I absolutely dread the end of summer. No. I won’t miss the heat (and I don’t care what they say, this summer in Rochester has to be one for the record books) and God only knows my hair won’t miss the humidity. But as we move in to the fall, my spirits kind of sink. Before you know it, August is gone, September is half over, and bam, there’s the first week of October staring me in the face. Why does the idea of October make me recoil?
The first week of October signifies another passing year in my life. That’s right. My birthday. And every year I have to smile and nod when the people who love me try and celebrate my life, when in reality all I want to do is hide under the covers and wait for the whole thing to blow over. You see, like many people approaching the end of their twenties, I constantly fight myself as to where I am at this stage of my life. We have such lofty dreams when we’re younger, don’t we? I’m going to be wealthy. I’m going to have the partner of my dreams, the nice house with the picket fence, the kids and the dog running through the yard. I’m going to have that great job. I’m going to be loved by everyone who meets me. Hell, everyone who meets me is going to want to be me.
And then, as time passes you by, you wake up and realize that this may not happen for you. And this is where the vicious cycle of bullshit begins. You go from dreaming big to doubting even bigger. I’m never going to get ahead financially. I’m never going to fall in love again. Everyone and everything is going to pass me by. I’m going to die alone.
Why do we do this to ourselves? I’ll tell you why. It’s because we have constantly drilled into our heads the difference between success and failure all of our lives, and worse yet, there doesn’t seem to be any in between, at least as far as society goes. And by society, I mean gay and straight alike. I know I’m not going to win any popularity contests with the moral right. That’s a given. Quite frankly, I’m a little bit too loud and little bit too over the top for their taste. But I find sometimes the attitude among my own tribe, if you know what I mean, just as damning.
When did we start judging each other? I got into a huge debate the other day with a friend of mine because I refuse to jump on the bandwagon when it comes to supporting gay marriage. Don’t get me wrong. It’s not that I don’t support it, but realistically, that’s not part of my life right now. The first boy I ever loved committed suicide because he, like so many of our youth, thought not living had to be better than living with this gay thing. It’s been 10 years since that happened and I’m still not ready to let that one go. Likewise, I have run out of fingers to count the people I have lost to disease, illness, or drug use in such a relatively short amount of time. How can I possibly wrap my head around domestic bliss or furthering the gay movement when I can’t even keep the people I love in my fucking life.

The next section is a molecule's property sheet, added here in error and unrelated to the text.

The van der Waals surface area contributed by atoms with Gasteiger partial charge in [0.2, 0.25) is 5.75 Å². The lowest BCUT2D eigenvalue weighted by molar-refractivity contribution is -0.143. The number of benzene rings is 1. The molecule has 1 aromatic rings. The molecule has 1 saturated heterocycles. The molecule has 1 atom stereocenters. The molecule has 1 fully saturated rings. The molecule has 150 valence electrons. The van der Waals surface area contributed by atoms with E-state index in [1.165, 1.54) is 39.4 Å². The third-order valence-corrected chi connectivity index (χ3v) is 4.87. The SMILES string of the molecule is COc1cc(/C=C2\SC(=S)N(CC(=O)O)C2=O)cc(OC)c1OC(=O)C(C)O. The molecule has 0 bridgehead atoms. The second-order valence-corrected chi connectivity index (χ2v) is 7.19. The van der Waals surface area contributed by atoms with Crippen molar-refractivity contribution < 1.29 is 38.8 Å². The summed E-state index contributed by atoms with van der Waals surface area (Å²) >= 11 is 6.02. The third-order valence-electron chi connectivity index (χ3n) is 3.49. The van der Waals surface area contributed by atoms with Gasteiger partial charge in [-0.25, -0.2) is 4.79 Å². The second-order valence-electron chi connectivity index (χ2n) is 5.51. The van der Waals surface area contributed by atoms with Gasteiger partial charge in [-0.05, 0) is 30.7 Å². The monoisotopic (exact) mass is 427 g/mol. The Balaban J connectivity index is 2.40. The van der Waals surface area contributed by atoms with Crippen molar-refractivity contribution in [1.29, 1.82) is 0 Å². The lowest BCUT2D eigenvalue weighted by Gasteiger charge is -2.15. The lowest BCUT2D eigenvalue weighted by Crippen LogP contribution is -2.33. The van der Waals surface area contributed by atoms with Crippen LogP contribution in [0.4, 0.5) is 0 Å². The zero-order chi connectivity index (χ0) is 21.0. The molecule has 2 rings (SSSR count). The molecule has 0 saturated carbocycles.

I’ll level with you. The only agenda I have is to try and get through another day on this earth, loving myself and the people around me just a little bit more and being the best version of Robby I can be. Sometimes dealing with myself seems more daunting than dealing with any kind of social cause. We have to stop this constant judging of ourselves and holding ourselves up to standards that we can not possibly conform to. And the biggest challenge of them all is to do this and not feel guilty about who or what we are at the moment, regardless of how people think we rate.
All I can hope is that in the next few months and with my birthday staring me in the face like some evil demon from a Clive Barker film is that I stop nitpicking my life to pieces and feeling shame for not being “successful” enough or for not feeling like the “right kind” of person and instead, embrace what accomplishments I have had, feel blessed for the life I do have, every unconventional moment of it, and be OK with the reflection in the mirror. I wish the same for everyone. I don’t know about you, but inner strength and confidence will be the first tools we need to make this a better world.
Essential Download: "Wouldn't It Be Good"
Artisit: Nik Kershaw
Available On: The Essential Nik Kershaw
Originally published in the August 2005 issue of The Empty Closet, New York State’s Oldest Continuously-Published GLBT Newspaper, published since 1973 by the Gay Alliance of Genesee Valley.